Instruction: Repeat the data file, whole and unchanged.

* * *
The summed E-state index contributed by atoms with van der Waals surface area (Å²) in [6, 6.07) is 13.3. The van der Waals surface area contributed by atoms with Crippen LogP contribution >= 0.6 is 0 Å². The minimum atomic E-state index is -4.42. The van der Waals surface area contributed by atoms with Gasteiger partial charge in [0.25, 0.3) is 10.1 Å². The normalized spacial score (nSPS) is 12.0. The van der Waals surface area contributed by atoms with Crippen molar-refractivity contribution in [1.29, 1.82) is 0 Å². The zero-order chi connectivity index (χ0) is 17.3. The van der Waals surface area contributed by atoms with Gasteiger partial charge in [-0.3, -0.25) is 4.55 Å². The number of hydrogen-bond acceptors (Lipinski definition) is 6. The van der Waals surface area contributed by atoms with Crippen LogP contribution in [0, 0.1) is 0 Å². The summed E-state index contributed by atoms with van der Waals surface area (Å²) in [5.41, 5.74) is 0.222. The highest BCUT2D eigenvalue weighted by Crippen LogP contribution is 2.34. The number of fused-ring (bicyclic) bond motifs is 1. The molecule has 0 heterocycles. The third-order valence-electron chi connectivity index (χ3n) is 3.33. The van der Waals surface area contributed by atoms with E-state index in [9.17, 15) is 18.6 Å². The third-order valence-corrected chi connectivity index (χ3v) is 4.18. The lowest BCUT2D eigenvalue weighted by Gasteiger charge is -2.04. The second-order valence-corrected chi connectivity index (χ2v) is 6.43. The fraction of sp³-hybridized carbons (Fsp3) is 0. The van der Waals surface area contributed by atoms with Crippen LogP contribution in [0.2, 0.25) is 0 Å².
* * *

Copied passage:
The summed E-state index contributed by atoms with van der Waals surface area (Å²) in [6, 6.07) is 13.3. The van der Waals surface area contributed by atoms with Crippen LogP contribution >= 0.6 is 0 Å². The minimum atomic E-state index is -4.42. The van der Waals surface area contributed by atoms with Gasteiger partial charge in [0.25, 0.3) is 10.1 Å². The normalized spacial score (nSPS) is 12.0. The van der Waals surface area contributed by atoms with Crippen molar-refractivity contribution in [1.29, 1.82) is 0 Å². The zero-order chi connectivity index (χ0) is 17.3. The van der Waals surface area contributed by atoms with Gasteiger partial charge in [-0.3, -0.25) is 4.55 Å². The number of hydrogen-bond acceptors (Lipinski definition) is 6. The van der Waals surface area contributed by atoms with Crippen LogP contribution in [0, 0.1) is 0 Å². The summed E-state index contributed by atoms with van der Waals surface area (Å²) in [5.41, 5.74) is 0.222. The highest BCUT2D eigenvalue weighted by Crippen LogP contribution is 2.34. The number of fused-ring (bicyclic) bond motifs is 1. The molecule has 0 heterocycles. The third-order valence-electron chi connectivity index (χ3n) is 3.33. The van der Waals surface area contributed by atoms with E-state index in [9.17, 15) is 18.6 Å². The third-order valence-corrected chi connectivity index (χ3v) is 4.18. The lowest BCUT2D eigenvalue weighted by Gasteiger charge is -2.04. The second-order valence-corrected chi connectivity index (χ2v) is 6.43. The fraction of sp³-hybridized carbons (Fsp3) is 0. The van der Waals surface area contributed by atoms with Crippen LogP contribution in [0.2, 0.25) is 0 Å².